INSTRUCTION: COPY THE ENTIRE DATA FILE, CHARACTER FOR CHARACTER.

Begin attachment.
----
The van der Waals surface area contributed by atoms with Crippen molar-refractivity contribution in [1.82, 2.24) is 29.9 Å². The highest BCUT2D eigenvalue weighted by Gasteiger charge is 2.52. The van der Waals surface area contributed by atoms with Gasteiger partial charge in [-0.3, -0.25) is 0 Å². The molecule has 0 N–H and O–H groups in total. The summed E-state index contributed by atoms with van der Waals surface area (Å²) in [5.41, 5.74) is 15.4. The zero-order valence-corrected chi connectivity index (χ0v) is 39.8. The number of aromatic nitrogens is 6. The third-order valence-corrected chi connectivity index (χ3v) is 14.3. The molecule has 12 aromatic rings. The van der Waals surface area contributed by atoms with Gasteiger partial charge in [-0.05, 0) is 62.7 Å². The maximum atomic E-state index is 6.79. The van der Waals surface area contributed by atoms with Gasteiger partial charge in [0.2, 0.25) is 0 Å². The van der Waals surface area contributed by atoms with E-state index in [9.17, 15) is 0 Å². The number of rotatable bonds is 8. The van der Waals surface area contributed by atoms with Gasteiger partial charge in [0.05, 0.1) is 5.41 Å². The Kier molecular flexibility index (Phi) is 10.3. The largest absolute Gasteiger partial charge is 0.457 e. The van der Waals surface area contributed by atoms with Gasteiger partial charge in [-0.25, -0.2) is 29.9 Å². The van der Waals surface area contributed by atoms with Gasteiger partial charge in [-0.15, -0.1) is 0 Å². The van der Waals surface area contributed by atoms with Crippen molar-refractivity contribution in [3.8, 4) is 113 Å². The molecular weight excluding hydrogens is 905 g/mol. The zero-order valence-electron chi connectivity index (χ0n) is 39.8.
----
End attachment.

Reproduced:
The van der Waals surface area contributed by atoms with Crippen molar-refractivity contribution in [1.82, 2.24) is 29.9 Å². The highest BCUT2D eigenvalue weighted by Gasteiger charge is 2.52. The van der Waals surface area contributed by atoms with Gasteiger partial charge in [-0.3, -0.25) is 0 Å². The molecule has 0 N–H and O–H groups in total. The summed E-state index contributed by atoms with van der Waals surface area (Å²) in [5.41, 5.74) is 15.4. The zero-order valence-corrected chi connectivity index (χ0v) is 39.8. The number of aromatic nitrogens is 6. The third-order valence-corrected chi connectivity index (χ3v) is 14.3. The molecule has 12 aromatic rings. The van der Waals surface area contributed by atoms with Gasteiger partial charge in [-0.05, 0) is 62.7 Å². The maximum atomic E-state index is 6.79. The van der Waals surface area contributed by atoms with Gasteiger partial charge in [0.2, 0.25) is 0 Å². The van der Waals surface area contributed by atoms with E-state index in [9.17, 15) is 0 Å². The number of rotatable bonds is 8. The van der Waals surface area contributed by atoms with Gasteiger partial charge in [0.05, 0.1) is 5.41 Å². The Kier molecular flexibility index (Phi) is 10.3. The largest absolute Gasteiger partial charge is 0.457 e. The van der Waals surface area contributed by atoms with Gasteiger partial charge in [-0.25, -0.2) is 29.9 Å². The van der Waals surface area contributed by atoms with Gasteiger partial charge in [-0.15, -0.1) is 0 Å². The van der Waals surface area contributed by atoms with Crippen molar-refractivity contribution in [3.8, 4) is 113 Å². The molecular weight excluding hydrogens is 905 g/mol. The zero-order valence-electron chi connectivity index (χ0n) is 39.8.